• The current policy at credit card companies is retarded. More than once, I've come home to an answering machine message saying "This is Discover's Anti Fraud unit. We'd like to discuss some recent activity on your card. Please call us at 1-800-555-1212". As soon as you call, they start asking for personal information. ...How the hell am I supposed to know I'm actually talking to Discover? I'd much rather have them send me to a URL (discover.com/fraud) that lists the number, since I at least have *some*
    • AMEN! I had the same experience with a different company, and when I called the 800 number their IVR system didn't even bother to indicate that you had called the right company - it just immediately went in to prompting me to enter my credit card number.

      I must've hung up a dozen times before deciding to simply #, * and 0 my way through their menu system until it finally dumped me to a human being with whom I could ask a question (or two, or three...) before giving any personal information.

      And the kicker

  • by Norbert_05 (982191) on Tuesday June 13, 2006 @12:30PM (#15525584)
    The way SIP works makes voice spam impractical. Basically, a call is set up in two steps. 1) The calling party sends an INVITE message to your provider's PBX / main server / whatever. This would be vonage, or whoever your VOIP provider is. This 'call' connects, and an audio path is established between your provider and the calling party. From the caller's perspective, he has a live, answered, call at this point. 2) your provider sends an INVITE message to your phone. This establishes an audio path from your phone to the carrier. At this stage, the carrier either connects the two audio streams internally, or can use another pair of INVITE messages to direct the audio streams of the two phones to each other. There's no way for the calling party to identify when that second audio stream has been established; from their perspective, the call exists as soon as the provider accepts the initial INVITE message. Obviously, you could start playing audio at that stage, but there's no guarentee someone's actually on the other end of the line. If you're doing a recorded audio play, you're faced with either loosing part of the message, or playing dead air for a while. The only way around this is to dial the direct SIP extension of the customer's phone, but you need know their userext (which is different than their actual phone number) and the IP address of the user's phone, which is highly unlikely since the end user doesn't even have those bits of information (usually) Furthermore, filtering is easy. An INVITE message has to specify a valid IP for the audio stream to be set up. It's trivial to simply block INVITE's from certain IP's in software, if your carrier / phone supports that. Spoofing an IP at this stage is impossible, since that would just prevent the RTP stream from working, and it also makes it easy to figure out who's actually calling you, since you have the IP of the server the audio is coming from. (assuming your provider did the reinvite bit, which virtually all SIP implementations do) That's totally ignoring the much higher bandwidth requirements of transmitting that many audio streams and associated problems with that.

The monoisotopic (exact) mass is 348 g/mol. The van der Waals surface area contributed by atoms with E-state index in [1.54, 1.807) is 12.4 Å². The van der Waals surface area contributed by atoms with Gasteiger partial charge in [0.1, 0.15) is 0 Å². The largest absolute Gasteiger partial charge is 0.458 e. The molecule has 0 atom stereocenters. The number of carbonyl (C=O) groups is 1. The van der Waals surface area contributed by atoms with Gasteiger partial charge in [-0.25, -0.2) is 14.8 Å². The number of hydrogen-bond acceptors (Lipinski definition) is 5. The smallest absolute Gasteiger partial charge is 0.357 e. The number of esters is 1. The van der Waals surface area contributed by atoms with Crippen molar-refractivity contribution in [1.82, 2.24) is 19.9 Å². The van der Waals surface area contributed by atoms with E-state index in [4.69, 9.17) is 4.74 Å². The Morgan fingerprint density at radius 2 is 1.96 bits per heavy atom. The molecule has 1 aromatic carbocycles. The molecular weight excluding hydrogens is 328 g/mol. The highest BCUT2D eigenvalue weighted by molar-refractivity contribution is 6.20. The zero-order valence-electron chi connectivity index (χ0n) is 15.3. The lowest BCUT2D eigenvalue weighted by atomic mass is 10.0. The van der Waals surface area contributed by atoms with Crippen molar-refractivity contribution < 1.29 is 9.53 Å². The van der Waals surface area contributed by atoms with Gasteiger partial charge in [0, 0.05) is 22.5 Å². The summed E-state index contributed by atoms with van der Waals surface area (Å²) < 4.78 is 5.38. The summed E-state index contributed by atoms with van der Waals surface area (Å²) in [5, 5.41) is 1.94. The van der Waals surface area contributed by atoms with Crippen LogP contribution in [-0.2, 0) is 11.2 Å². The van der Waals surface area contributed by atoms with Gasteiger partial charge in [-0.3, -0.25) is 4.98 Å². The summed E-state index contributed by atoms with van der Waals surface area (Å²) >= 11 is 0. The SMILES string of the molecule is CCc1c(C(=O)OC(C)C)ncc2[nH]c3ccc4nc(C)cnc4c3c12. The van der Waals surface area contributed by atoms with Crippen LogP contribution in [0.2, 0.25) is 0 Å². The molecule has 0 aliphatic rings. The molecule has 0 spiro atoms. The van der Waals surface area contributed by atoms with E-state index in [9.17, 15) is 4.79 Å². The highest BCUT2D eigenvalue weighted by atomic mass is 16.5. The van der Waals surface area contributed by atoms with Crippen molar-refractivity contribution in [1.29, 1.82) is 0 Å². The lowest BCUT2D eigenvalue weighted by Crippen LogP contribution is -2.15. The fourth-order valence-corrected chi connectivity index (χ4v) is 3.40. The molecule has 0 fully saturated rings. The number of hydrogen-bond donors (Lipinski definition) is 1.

• by Anonymous Coward
      Ummmm, no. The INVITE is sent from the calling party to your SIP Register's server. It sends back a TRYING message to the calling party and will then forward the INVITE to your currently registered location(s). Your phone, upon receiving the INVITE, will send a TRYING message back to the SIP proxy. When you pick up your phone, an OK message then flows back to the SIP proxy and back to the calling party. An audio path is then set up directly between you and the calling party. All signalling info goes t
      • It all depends on whether you're connecting through a SBC (Session Border Control), or a standard Registration server.

        If you are dialing from the internet, to a standard PSTN line (or vice-versa) then you are going through an SBC. Essentially, *both* the signalling and media paths get sent to/from the SBC. The SBC then establishes the "other side" of the call. Just to re-iterate, two calls are established, and then virtually joined through the SBC.

        The majority of SBCs that I know of don't answer the local l
    • Right, then.

      Paragraphs, anyone?

  • If you would like to better understand this case, the US Department of Justice has made the information available online:

    They do make for interesting reading and outline how Edwin Pena put his scam together.

    Dan York
    Best Practices Chair, VoIP Security Alliance (VOIPSA) [voipsa.org]
    Producer & Co-host, Blue Box: The VoIP Security Podcast [blueboxpodcast.com]

  • From TFA:

    ... but not before the problem has succeeded in wreaking havoc. It happened with e-mail and is happening now with instant messaging and mobile devices ...